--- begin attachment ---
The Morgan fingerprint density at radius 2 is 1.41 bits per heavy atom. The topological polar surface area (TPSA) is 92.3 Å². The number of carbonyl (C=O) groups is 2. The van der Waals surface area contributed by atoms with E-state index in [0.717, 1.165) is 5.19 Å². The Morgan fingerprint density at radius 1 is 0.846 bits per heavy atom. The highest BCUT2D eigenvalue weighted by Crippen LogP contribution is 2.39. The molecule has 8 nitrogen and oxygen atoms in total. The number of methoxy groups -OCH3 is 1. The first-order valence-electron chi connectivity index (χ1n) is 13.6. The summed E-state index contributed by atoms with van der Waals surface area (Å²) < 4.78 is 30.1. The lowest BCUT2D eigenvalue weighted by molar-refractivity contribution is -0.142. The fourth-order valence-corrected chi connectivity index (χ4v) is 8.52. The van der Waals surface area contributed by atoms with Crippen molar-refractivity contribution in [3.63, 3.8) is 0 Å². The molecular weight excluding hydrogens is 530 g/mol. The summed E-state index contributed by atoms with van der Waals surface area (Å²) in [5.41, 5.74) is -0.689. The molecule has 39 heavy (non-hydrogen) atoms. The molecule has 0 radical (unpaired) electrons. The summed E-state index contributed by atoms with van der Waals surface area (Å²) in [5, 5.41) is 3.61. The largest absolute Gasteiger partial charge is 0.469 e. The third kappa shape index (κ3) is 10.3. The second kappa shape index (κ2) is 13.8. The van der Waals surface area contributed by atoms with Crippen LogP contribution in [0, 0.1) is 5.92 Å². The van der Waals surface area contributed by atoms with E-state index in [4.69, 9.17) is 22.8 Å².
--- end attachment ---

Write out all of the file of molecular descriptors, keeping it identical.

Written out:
The Morgan fingerprint density at radius 2 is 1.41 bits per heavy atom. The topological polar surface area (TPSA) is 92.3 Å². The number of carbonyl (C=O) groups is 2. The van der Waals surface area contributed by atoms with E-state index in [0.717, 1.165) is 5.19 Å². The Morgan fingerprint density at radius 1 is 0.846 bits per heavy atom. The highest BCUT2D eigenvalue weighted by Crippen LogP contribution is 2.39. The molecule has 8 nitrogen and oxygen atoms in total. The number of methoxy groups -OCH3 is 1. The first-order valence-electron chi connectivity index (χ1n) is 13.6. The summed E-state index contributed by atoms with van der Waals surface area (Å²) < 4.78 is 30.1. The lowest BCUT2D eigenvalue weighted by molar-refractivity contribution is -0.142. The fourth-order valence-corrected chi connectivity index (χ4v) is 8.52. The van der Waals surface area contributed by atoms with Crippen molar-refractivity contribution in [3.63, 3.8) is 0 Å². The molecular weight excluding hydrogens is 530 g/mol. The summed E-state index contributed by atoms with van der Waals surface area (Å²) in [5.41, 5.74) is -0.689. The molecule has 39 heavy (non-hydrogen) atoms. The molecule has 0 radical (unpaired) electrons. The summed E-state index contributed by atoms with van der Waals surface area (Å²) in [5, 5.41) is 3.61. The largest absolute Gasteiger partial charge is 0.469 e. The third kappa shape index (κ3) is 10.3. The second kappa shape index (κ2) is 13.8. The van der Waals surface area contributed by atoms with Crippen LogP contribution in [0, 0.1) is 5.92 Å². The van der Waals surface area contributed by atoms with E-state index in [4.69, 9.17) is 22.8 Å².